Previously on Comics Forum, Monden Masafumi shed light on the fact that Japanese shōjo manga discourse tends to prioritize a gender-related perspective, disregarding the majority of graphic narratives which do not fit a subversive reading of the genre, or even dismissing them for their allegedly conservative representation of femininity. But this is not the only one-sided approach to shōjo manga, there is also a historical bias at play. Shōjo manga of the 1970s, notably works by the so-called Magnificent 49ers (see below), have been the main focus of discussion, overshadowing other eras, both before and after. In the following overview, I will outline how the 70s and especially the 49ers ended up as the center of attention, how this favoritism has obscured other periods, and finally how views on shōjo manga history are beginning to change.
Category Archives: Women
Manga Studies #7: Shōjo Manga Research: The Legacy of Women Critics and Their Gender-Based Approach by Masafumi Monden
Shōjo manga varies in style and genre. But despite this diversity, there is a certain conception of shōjo manga aesthetics, dominated by images of flowers, ribbons, fluttering hem skirts, and innocent-looking girls with large, staring eyes. Traditionally, the beginning of shōjo manga has been equated with Tezuka Osamu’s Princess Knight (Ribon no kishi), but more recent studies have instead focused on prior texts, namely the creations of Takahashi Macoto, who was influenced by the so-called lyrical illustrations (jojōga) of artists such as Nakahara Jun’ichi, Takabatake Kashō and Takehisa Yumeji. Manga influenced by jojōga have arguably prioritized visual qualities.
The importance of visual qualities has increasingly been recognized in shōjo manga studies. However, most critical examinations of shōjo manga place emphasis on the role of narrative structure and representation of gender. This applies particularly to those who read shōjo manga as a medium to challenge conventional gender roles. As Iwashita Hōsei points out, female manga researchers especially have tended to focus on biological and socially constructed gender (2013a: 58). This column discusses two such works, Fujimoto Yukari’s Where is my place in the world? (1998, revised edition 2008) and Oshiyama Michiko’s Discussion of Gender Representation in Shōjo Manga: Forms of “Cross-dressed Girls” and Identity (2007, revised edition 2013).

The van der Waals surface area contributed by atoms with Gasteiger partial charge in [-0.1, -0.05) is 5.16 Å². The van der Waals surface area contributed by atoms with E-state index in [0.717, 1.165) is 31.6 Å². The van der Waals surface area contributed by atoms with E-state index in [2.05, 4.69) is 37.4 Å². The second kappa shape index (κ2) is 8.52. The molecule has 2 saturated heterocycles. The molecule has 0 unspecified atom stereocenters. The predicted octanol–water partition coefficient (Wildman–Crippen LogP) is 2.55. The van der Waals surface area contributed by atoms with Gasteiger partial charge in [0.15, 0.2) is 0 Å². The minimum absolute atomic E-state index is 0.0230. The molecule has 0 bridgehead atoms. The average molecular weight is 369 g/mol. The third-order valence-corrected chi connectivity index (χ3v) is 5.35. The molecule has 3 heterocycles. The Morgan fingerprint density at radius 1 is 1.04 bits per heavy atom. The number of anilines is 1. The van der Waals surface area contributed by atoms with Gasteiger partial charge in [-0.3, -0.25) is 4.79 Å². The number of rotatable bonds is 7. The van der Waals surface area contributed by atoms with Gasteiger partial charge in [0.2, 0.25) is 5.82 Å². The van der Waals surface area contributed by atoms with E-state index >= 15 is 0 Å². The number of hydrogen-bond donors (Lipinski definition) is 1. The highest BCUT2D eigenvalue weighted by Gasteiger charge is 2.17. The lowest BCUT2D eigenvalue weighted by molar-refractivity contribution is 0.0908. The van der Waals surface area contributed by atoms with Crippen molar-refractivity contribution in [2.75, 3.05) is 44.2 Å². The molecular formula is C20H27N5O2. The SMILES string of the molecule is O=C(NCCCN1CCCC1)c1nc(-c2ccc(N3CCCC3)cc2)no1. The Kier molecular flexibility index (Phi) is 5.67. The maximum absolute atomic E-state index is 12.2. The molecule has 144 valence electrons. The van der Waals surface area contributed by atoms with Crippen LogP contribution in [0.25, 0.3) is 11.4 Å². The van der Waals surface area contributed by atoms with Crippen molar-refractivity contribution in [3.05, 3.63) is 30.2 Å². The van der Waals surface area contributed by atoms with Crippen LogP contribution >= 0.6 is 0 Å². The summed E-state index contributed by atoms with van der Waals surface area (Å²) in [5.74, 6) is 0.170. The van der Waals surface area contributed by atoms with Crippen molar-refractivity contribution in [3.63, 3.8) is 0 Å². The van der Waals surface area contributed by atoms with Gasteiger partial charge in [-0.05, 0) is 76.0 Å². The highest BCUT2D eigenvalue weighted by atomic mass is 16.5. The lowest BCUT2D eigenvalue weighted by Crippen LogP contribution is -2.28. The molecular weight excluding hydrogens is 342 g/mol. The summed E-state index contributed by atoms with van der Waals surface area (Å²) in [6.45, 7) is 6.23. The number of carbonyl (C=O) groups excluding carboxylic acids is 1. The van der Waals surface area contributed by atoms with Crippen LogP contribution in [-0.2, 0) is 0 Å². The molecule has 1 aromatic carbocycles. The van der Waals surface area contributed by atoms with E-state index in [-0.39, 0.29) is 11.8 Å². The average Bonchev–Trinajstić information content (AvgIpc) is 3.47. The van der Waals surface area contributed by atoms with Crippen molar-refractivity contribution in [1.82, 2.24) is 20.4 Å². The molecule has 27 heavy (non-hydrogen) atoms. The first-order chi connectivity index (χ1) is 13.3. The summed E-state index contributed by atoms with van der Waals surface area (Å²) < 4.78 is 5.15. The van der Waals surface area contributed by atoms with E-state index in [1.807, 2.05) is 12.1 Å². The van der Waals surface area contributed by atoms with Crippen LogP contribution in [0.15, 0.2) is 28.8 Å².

Between Supermen: Homosociality, Misogyny, and Triangular Desire in the Earliest Superman Stories by Eric Berlatsky
The Superman “shield” most familiar to contemporary readers is a pentagon. Emblazoned on his chest, it is a recognizable symbol of the “first superhero” whose emergence in Action Comics in 1938 gave birth to the genre most associated with the history of American comics. Interestingly, however, the symbol has little resemblance to that which first appeared on Superman’s chest in his debut. In those early days, Superman, created, by Jerry Siegel (writer) and Joe Shuster (artist), had a simple triangle on his chest, with a sinuous “S” in its center. The shift in insignia is largely insignificant, but the original shape is reflective of the ways in which those early stories revolve around a “love triangle” that is both familiar and unconventional. 
Gender through Comic Books by Christina Blanch
For the last several years, I have been creating and teaching popular courses at Ball State University using comic books as required course readings. Many people thought I was crazy, and they are probably right, but my methods worked. When the most recent course, Gender through Comic Books, caught the eye of the Ball State’s Integrated Learning Institute, they asked me to teach an online course. At first, I thought it was simply an online version of my current class that would be offered to Ball State students. I quickly found out that I was wrong. They wanted me to offer the class in a form that they had not yet attempted. They wanted to have the class offered as a MOOC.